Isolated in the Atlantic Ocean, 100 miles (161 km) due east of St. Lucia, Barbados stands apart from its neighbors in the Lesser Antilles archipelago, the chain of islands that stretches in a graceful arc from the Virgin Islands to Trinidad.
While it’s justifiably famed for its fantastic beaches, Barbados is an island that has it all. In addition to fine powdery sand and brilliant turquoise bays, you’ll find smashing nightlife, a Unesco World Heritage–listed capital, a beautiful interior dotted with gardens, and wild surf on the lonely east coast, all inhabited by a proud and welcoming populace.
More Brits travel to the island, than any other nationality. Most visit for the (almost) guaranteed warm weather and fantastic beaches. Famous luxury resorts are also a big draw, together with restaurants renowned as some of the best in the Caribbean.
Barbados is relatively flat compared to others, as its one of the few without a volcanic origin. It’s a sophisticated tropical island with a rich history, lodgings to suit every taste and pocketbook, and plenty to pique your interest both day and night.
Most of the nearly 300,000 Bajans (Bay-juns, derived from the British pronunciation of Barbadian) live and work in and around Bridgetown, elsewhere in St. Michael Parish, or along the idyllic west coast or busy south coast. Others reside in tiny villages that dot the interior landscape.
Barbadians (Bajans) are a warm, friendly, and hospitable people who are genuinely proud of their country and culture. Although tourism is the island’s number one industry, the island has a sophisticated business community and stable government; so life here doesn’t skip a beat once passengers return to the ship.
Barbados is the most “British” island in the Caribbean. Afternoon tea is a ritual, and cricket is the national sport. The atmosphere, though, is hardly stuffy. This is still the Caribbean, after all.
Barbados is one of the most developed and popular islands in the Caribbean. Barbados travel definitely won’t disappoint a traveler looking for an adventure or simply a peaceful escape. Our Barbados travel guide will give you the tools for an ideal island experience.
Barbados dollar; pegged to the U.S. dollar
Climate and Recommended Time to Visit
The best time to travel to Barbados is mid-December through April, although it is peak tourist season as cold weather in North America and Europe pushes crowds to tropical Barbados. Resorts tend to be full but there’s still plenty of sand around.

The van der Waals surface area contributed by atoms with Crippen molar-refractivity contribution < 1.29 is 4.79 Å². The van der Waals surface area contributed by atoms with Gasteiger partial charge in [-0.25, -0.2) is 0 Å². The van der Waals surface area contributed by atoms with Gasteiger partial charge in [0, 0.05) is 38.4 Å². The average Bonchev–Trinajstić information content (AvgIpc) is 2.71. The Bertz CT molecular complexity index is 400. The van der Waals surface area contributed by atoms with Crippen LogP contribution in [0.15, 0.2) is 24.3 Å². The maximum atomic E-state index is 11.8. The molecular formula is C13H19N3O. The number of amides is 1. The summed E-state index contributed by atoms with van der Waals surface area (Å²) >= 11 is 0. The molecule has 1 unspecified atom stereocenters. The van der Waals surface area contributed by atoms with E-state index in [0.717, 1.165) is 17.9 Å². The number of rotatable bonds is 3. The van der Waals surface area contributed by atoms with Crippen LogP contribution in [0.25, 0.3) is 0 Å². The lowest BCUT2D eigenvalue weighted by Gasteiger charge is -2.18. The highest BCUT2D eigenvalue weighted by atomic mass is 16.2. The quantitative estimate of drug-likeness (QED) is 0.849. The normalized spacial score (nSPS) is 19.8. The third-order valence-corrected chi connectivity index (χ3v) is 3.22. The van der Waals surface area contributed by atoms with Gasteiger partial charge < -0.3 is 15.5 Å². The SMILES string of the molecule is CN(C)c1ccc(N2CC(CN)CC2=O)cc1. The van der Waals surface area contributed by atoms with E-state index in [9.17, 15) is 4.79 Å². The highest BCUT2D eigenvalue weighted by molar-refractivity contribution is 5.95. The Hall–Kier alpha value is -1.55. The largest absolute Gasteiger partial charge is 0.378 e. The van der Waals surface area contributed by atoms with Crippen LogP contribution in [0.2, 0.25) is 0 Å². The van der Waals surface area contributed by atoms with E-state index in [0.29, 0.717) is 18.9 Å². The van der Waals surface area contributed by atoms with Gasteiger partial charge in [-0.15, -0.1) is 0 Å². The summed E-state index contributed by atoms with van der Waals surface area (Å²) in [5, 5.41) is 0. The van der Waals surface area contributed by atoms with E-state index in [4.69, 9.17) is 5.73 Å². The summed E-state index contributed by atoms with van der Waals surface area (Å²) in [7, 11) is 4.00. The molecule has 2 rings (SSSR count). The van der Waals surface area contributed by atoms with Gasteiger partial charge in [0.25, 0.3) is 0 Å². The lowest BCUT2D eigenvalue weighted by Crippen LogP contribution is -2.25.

During the off-season, most business are open but prices tend to be cheaper especially in accommodations. Hotel rates can be half of those required during the busy period. During the high season, too, a few hotels may require you to buy a meal plan, which is usually not required in the low season.
Barbados wet season runs from June through November, and the dry season is December through May.
Hurricanes rarely hit Barbados as it is situated on the periphery of most hurricane paths, but rain and wind can still be a factor during those months.
Top Attractions and Must-See Sights
The Beaches of Carlisle Bay
One of the most Instagram-worthy destinations in Barbados is Carlisle Bay on the edge of Bridgetown. Beautiful blond beaches and long stretches of crystal-clear turquoise waters make this one of the most inviting areas to dip your toes in the sea or set up a beach chair.
Pebble Beach is one of the best stretches along the bay, but Brownes Beach and Bayshore Beach are also enticing spots.You can wade or swim in the placid water, rent a stand up paddleboard, or simply relax on the beach. If you head down to Pebble Beach at dawn, you can see the racehorses getting a morning bath in the ocean and watch the sunrise.
Bridgetown, the nation’s capital, is home to a wealth of attractions, but it’s also simply a beautiful place to wander around. The landmark Parliament Buildings, easily recognizable by the neo-Gothic style architecture and clock tower, and the National Heroes Square are two of the main sites in the city center.
Across the street from the Parliament Buildings is the lovely Chamberlain Bridge, with views over the Constitution River, known more commonly as The Careenage. From the bridge, you can see yachts docked along the waterway and the colorful buildings that line the waterside walkway.
Located along the rugged Atlantic coast, Bathsheba Bay offers a dramatic glimpse into the erosive power of the ocean. The beach here, popular with surfers but not a place for swimming, is dotted with huge rock formations created by the remains of ancient coral reefs undercut by the relentless waves. The water in the bay is shallow, and the surf creates a white lather, which led to the name Soup Bowl, a term well-known internationally in the surfing community.
If you are looking for a lunch spot, continue to The Atlantis Hotel and dine in the hotel’s restaurant. Just past the Atlantis, the De Garage restaurant is a more casual option. You can also combine a visit to Bathsheba with stops at the nearby Andromeda Tropical Botanic Gardens and the Flower Forest.
Animal Flower Cave
At the northern tip of Barbados, the Animal Flower Cave is one of the top places to visit, not just for the cave, but for the dramatic views from the lookout above.